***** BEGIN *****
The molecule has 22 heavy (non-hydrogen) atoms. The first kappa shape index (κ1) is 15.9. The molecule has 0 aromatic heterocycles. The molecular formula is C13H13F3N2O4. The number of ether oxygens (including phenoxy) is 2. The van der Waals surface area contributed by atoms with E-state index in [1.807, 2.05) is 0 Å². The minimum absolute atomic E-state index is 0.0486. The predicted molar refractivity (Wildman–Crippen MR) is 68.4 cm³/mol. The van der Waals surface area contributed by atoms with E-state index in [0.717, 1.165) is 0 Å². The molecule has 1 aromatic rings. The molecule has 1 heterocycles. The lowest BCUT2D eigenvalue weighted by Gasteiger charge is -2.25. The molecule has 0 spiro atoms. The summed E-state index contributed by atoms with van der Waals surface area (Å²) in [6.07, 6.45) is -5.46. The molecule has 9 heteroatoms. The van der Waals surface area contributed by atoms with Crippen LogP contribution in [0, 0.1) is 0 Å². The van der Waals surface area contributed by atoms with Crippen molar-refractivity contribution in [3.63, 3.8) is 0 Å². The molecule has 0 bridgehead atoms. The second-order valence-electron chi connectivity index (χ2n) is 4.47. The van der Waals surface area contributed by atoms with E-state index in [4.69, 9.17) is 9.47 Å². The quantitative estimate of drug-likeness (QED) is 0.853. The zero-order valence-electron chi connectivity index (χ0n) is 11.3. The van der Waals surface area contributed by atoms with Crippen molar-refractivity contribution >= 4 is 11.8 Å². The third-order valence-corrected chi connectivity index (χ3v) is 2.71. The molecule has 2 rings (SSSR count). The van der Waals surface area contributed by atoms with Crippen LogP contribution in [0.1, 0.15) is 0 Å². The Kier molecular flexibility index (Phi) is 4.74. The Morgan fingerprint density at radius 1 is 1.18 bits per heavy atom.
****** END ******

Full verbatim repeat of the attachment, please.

The molecule has 22 heavy (non-hydrogen) atoms. The first kappa shape index (κ1) is 15.9. The molecule has 0 aromatic heterocycles. The molecular formula is C13H13F3N2O4. The number of ether oxygens (including phenoxy) is 2. The van der Waals surface area contributed by atoms with E-state index in [1.807, 2.05) is 0 Å². The minimum absolute atomic E-state index is 0.0486. The predicted molar refractivity (Wildman–Crippen MR) is 68.4 cm³/mol. The van der Waals surface area contributed by atoms with E-state index in [0.717, 1.165) is 0 Å². The molecule has 1 aromatic rings. The molecule has 1 heterocycles. The lowest BCUT2D eigenvalue weighted by Gasteiger charge is -2.25. The molecule has 0 spiro atoms. The summed E-state index contributed by atoms with van der Waals surface area (Å²) in [6.07, 6.45) is -5.46. The molecule has 9 heteroatoms. The van der Waals surface area contributed by atoms with Crippen LogP contribution in [0, 0.1) is 0 Å². The van der Waals surface area contributed by atoms with Crippen molar-refractivity contribution in [3.63, 3.8) is 0 Å². The molecule has 0 bridgehead atoms. The second-order valence-electron chi connectivity index (χ2n) is 4.47. The van der Waals surface area contributed by atoms with E-state index in [4.69, 9.17) is 9.47 Å². The quantitative estimate of drug-likeness (QED) is 0.853. The zero-order valence-electron chi connectivity index (χ0n) is 11.3. The van der Waals surface area contributed by atoms with Crippen molar-refractivity contribution >= 4 is 11.8 Å². The third-order valence-corrected chi connectivity index (χ3v) is 2.71. The molecule has 2 rings (SSSR count). The van der Waals surface area contributed by atoms with Crippen LogP contribution in [0.1, 0.15) is 0 Å². The Kier molecular flexibility index (Phi) is 4.74. The Morgan fingerprint density at radius 1 is 1.18 bits per heavy atom.